I’d long been aware that my parents were partial to wandering round the house naked and would often sunbathe in the garden in their slightly ill-fitting birthday suits so when we first started visiting Brickett Wood’s foremost naturism sanctuary, I’d happily jettison my Y-fronts and head straight for the pool to splash around with the offspring of other underwear-wary parents.
I’d excitedly play badminton as my pre-pubescent genitals dangled beneath my pert unsullied backside as the unregulated grown-ups – no sex offender checks in Jimmy Saville’s heyday – soaked up the Seventies sun and the flesh – adult or otherwise – on display.
“We just loved being at one with nature and feeling the air on our skin,” was just one of the delusional, bullshit explanations I received decades later when I wondered why my parents had allowed us to be exposed to such an environment.
But if it was bad for me it was even worse for my sister, two years my senior
“You loved it,” they’d argue. “You never complained,” they’d add.
As I approached puberty the embarrassment grew, as did my parents’ apparent ignorance of their children’s awkwardness every time we approached the foreboding black metal gates of this ostensibly bucolic hideaway.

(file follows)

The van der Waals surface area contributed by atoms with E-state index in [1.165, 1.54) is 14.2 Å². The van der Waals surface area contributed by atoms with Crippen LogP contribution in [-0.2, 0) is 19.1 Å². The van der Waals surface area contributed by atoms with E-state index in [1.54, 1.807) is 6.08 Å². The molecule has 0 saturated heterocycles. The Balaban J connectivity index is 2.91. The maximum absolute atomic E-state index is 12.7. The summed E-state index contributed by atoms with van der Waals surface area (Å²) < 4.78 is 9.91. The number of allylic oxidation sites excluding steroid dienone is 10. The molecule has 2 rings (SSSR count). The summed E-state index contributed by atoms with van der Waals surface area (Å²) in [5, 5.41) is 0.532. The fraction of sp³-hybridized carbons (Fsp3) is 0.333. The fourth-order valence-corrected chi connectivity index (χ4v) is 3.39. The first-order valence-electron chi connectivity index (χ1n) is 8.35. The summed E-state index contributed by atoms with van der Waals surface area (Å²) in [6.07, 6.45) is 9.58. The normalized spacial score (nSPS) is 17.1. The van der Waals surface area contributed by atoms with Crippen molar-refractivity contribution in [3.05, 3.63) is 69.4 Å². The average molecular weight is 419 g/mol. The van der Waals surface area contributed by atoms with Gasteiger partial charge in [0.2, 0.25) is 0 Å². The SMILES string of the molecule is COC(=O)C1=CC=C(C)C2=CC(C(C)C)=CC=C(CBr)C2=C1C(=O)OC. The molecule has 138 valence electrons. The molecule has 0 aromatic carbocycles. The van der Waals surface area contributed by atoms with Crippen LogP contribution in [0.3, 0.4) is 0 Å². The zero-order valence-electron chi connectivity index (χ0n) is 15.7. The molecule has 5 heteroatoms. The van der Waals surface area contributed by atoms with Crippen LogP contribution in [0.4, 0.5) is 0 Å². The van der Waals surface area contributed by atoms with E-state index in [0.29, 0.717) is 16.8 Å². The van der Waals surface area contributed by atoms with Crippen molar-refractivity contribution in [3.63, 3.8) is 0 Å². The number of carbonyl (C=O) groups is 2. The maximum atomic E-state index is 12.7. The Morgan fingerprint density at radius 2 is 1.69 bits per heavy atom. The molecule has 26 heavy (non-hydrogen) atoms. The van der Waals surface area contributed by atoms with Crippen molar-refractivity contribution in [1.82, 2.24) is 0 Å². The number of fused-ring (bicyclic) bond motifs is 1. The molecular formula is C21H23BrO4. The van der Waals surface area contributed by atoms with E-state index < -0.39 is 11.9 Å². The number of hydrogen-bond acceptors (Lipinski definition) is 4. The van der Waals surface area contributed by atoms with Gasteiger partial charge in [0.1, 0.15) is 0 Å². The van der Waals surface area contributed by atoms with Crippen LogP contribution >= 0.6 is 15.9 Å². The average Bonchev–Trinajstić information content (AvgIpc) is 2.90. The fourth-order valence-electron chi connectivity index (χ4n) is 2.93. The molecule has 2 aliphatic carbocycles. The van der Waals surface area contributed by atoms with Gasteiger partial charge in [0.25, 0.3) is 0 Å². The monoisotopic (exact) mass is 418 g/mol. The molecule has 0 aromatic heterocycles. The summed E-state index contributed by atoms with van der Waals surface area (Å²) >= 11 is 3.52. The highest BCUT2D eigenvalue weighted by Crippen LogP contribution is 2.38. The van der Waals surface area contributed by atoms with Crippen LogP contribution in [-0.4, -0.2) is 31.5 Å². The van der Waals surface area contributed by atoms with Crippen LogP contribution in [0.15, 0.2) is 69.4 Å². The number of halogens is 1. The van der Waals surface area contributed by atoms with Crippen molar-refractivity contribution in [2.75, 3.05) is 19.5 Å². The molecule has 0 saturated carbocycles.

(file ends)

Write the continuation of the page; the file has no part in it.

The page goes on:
But if it was bad for me it was even worse for my sister, two years my senior.
I’ll never forget the Saturday morning when we arrived and – clearly ultra self-conscious about the changing nature of her uncomfortably adolescent body – she refused to get out of the car and adhere to the kit-off rule.
Surely, suddenly aware of the massive embarrassment and understandable uneasiness their daughter was suffering, my parents would pack up the car, head for the exit and say soothingly, ‘It’s OK darling, if you don’t want to come anymore you don’t have to.”
Except that they didn’t.
They got out, unpacked the car, erected the tent, paraded their genitalia and ignored our feelings yet again as they peacocked around in this slightly tacky, low-rent suburban campsite masquerading as some kind of utopian lifestyle retreat. My sister wisely stayed in the car.